Gambit (Toy Biz)
I’ll admit it. I wasn’t an X-men fan until the cartoon. When I was a kid I never really cared for the big team books that arc across several issues. That said the animated X-men had some cool characters with some interesting powers.
My favorite of the band of animated mutants was Gambit. I’ve always associated with the loner rogue types. Part thief, part hero. Falls for the wrong girl. Dude has it all.
When the last X-men film came out, rumors were out that Josh Holloway (Sawyer on Lost) was in the running to play the Ragin’ Cajun. Personally, he’d be my pick.
In the upcoming Wolverine film Gambit is being played by here.)t’s good to see Remy Lebeau finally making it to the big screen. Now, this should mean new Gambit figures heading to the shelves. (You can check out the first series
But, before looking forward, I thought it would be cool to look back.
Let’s just get it out of the way. Monsieur LeBeau is known for his trench coat. It’s to him what a vest is to Han Solo. In this case it falls a bit short. Instead of a sculpted or soft goods coat like we would see today, Gambit came with a vinyl semi coat shaped thing. The material is more like the foil bags electronics come in versus vintage Star Wars figure capes. Sadly, the coat is a bit of a let down. The seams are starting to come undone on mine, and he’s virtually un-played with.
To get the high collar on the coat, Toy Biz sculpted the collar onto the figure. Thus, without his coat, Remy has permanent brown bowl behind his head.
Past the coat, Gambit looks pretty much like his comic book incarnation. The techno collar, belt andboots are all there. The patterns on his legs are there, as well. In the comic books, it’s not possible to tell if the patterns are raised or not, so we’ll go with not.
Remy’s got his fingerless gloves that let him charge the objects of his choice. The right hand is closed to hold his staff and the left is open in a vaguely “I’m using the Force” kind of pose.
Overall, there isn’t much detail sculpting. The hair is flat and his face is generic. The figure is in a fairly neutral pose. Really, for the early to mid nineties that would be all I would expect. Mr. LeBeau is a bit shorter that the current Marvel Legends and a quite a bit taller than the throngs of 3 3/4″ figures out there.
There are two other details to point out on Gambit. The first being his eyes. Remy is know for having deep red eyes that give him that bad boy mutant look. This figure has white eyes. I’m really surprised they missed that.
The second thing to take note of is the rivets at the elbow and knees. These are metal rivets clearly seen inside and out. They are a clear indicator this line of figures was intended for kids and not the, ahem, serious collectors of the modern world. With his coat on they mostly hidden, but are definitely noticeable with out the coat.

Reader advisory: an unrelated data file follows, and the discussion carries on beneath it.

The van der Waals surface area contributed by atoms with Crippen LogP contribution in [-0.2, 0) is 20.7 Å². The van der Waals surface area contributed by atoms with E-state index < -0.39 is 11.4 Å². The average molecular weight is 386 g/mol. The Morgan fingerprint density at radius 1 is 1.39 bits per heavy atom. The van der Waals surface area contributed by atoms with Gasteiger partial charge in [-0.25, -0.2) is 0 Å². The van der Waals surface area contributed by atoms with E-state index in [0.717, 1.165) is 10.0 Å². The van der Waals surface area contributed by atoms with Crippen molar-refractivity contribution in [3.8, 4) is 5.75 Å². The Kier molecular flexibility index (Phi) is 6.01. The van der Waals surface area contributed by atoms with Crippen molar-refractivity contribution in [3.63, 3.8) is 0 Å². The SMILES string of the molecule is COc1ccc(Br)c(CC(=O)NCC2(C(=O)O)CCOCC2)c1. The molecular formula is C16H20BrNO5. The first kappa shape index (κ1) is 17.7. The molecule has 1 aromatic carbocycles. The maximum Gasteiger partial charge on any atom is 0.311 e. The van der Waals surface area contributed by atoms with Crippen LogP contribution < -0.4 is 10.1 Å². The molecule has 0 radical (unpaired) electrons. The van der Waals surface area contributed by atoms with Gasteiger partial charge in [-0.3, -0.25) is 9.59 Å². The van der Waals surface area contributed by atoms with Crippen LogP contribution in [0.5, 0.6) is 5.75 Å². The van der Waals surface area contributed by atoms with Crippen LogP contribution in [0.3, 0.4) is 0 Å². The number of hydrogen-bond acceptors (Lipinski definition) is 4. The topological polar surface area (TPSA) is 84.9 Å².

The aforementioned coat isn’t much of an accessory, but a necessary one. Gambit also comes with some sort of staff thingee. It has a vaguely technological look to it and is designed to fit in his closed right hand. The years have not been kind to mine. The staff has a permanent bend to it. The silver has held up well, though.
The essential thing that is missing? Cards. Remy’s favorite weapon of choice was charged playing cards. Probably deemed to difficult to produce, they weren’t included. I would have much rather seen a left hand sculpted in mid throw with a couple cards coming out of it.
Of course back in the day, action features were a must for superhero figures. Remy gets the standard push a button on his back and he kicks. Not the greatest feature, but not the most obtrusive, either. I almost didn’t realize he had it until I took his coat off.
Is this Gambit going to come close to ML standards? No. But that wasn’t the intention. The intention was to produce X-men figures that kids would want to play with. This figure does accomplish that. To that point, if you look at the breadth of the early Toy Biz line, you can see a vast array of characters that kids could get their hands on and have fun with.
Looking at this version of Remy LeBeau, I have to ask myself have collectors snobbed up the action figure market. We’ve wanted more articulation and more detailed sculpting for years. But do kids need it? I don’t think any of us “collectors” ever would have noticed there’s no ball jointed chest or articulated ankles on this figure when we were kids. Just food for thought people.
Now, I’m off to watch some vintage animated X-men on VHS. (Yes, the ones Burger King gave out.)
Engineernerd Score: 83/100